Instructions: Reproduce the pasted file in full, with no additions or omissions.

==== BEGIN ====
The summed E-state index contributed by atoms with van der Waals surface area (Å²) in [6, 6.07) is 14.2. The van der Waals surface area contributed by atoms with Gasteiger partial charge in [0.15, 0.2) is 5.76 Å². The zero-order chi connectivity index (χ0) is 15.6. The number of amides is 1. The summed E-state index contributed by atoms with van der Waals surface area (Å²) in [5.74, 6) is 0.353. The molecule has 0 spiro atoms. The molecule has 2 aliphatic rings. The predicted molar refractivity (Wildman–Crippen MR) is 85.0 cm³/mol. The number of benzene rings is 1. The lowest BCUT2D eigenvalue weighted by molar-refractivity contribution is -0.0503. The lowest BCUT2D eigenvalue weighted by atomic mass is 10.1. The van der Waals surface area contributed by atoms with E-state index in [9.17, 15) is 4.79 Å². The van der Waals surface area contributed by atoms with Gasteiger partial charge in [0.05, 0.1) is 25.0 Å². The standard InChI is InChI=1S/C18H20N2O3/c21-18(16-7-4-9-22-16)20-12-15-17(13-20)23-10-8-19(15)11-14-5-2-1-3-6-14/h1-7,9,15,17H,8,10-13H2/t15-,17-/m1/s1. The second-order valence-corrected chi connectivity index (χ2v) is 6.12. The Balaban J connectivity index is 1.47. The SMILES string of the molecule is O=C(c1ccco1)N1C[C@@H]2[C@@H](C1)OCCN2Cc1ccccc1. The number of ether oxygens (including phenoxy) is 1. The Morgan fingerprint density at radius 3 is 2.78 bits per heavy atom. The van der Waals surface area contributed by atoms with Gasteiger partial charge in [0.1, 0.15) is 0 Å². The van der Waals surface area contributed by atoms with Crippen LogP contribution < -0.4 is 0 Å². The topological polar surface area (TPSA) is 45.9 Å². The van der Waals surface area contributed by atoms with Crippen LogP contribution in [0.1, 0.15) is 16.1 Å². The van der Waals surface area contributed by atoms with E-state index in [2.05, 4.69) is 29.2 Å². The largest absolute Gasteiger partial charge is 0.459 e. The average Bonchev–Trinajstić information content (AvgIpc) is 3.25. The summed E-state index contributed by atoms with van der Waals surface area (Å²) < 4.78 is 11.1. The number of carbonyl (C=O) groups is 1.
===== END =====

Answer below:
The summed E-state index contributed by atoms with van der Waals surface area (Å²) in [6, 6.07) is 14.2. The van der Waals surface area contributed by atoms with Gasteiger partial charge in [0.15, 0.2) is 5.76 Å². The zero-order chi connectivity index (χ0) is 15.6. The number of amides is 1. The summed E-state index contributed by atoms with van der Waals surface area (Å²) in [5.74, 6) is 0.353. The molecule has 0 spiro atoms. The molecule has 2 aliphatic rings. The predicted molar refractivity (Wildman–Crippen MR) is 85.0 cm³/mol. The number of benzene rings is 1. The lowest BCUT2D eigenvalue weighted by molar-refractivity contribution is -0.0503. The lowest BCUT2D eigenvalue weighted by atomic mass is 10.1. The van der Waals surface area contributed by atoms with E-state index in [9.17, 15) is 4.79 Å². The van der Waals surface area contributed by atoms with Gasteiger partial charge in [0.05, 0.1) is 25.0 Å². The standard InChI is InChI=1S/C18H20N2O3/c21-18(16-7-4-9-22-16)20-12-15-17(13-20)23-10-8-19(15)11-14-5-2-1-3-6-14/h1-7,9,15,17H,8,10-13H2/t15-,17-/m1/s1. The second-order valence-corrected chi connectivity index (χ2v) is 6.12. The Balaban J connectivity index is 1.47. The SMILES string of the molecule is O=C(c1ccco1)N1C[C@@H]2[C@@H](C1)OCCN2Cc1ccccc1. The number of ether oxygens (including phenoxy) is 1. The Morgan fingerprint density at radius 3 is 2.78 bits per heavy atom. The van der Waals surface area contributed by atoms with Gasteiger partial charge in [0.1, 0.15) is 0 Å². The van der Waals surface area contributed by atoms with Crippen LogP contribution < -0.4 is 0 Å². The topological polar surface area (TPSA) is 45.9 Å². The van der Waals surface area contributed by atoms with Crippen LogP contribution in [0.1, 0.15) is 16.1 Å². The van der Waals surface area contributed by atoms with E-state index in [2.05, 4.69) is 29.2 Å². The largest absolute Gasteiger partial charge is 0.459 e. The average Bonchev–Trinajstić information content (AvgIpc) is 3.25. The summed E-state index contributed by atoms with van der Waals surface area (Å²) < 4.78 is 11.1. The number of carbonyl (C=O) groups is 1.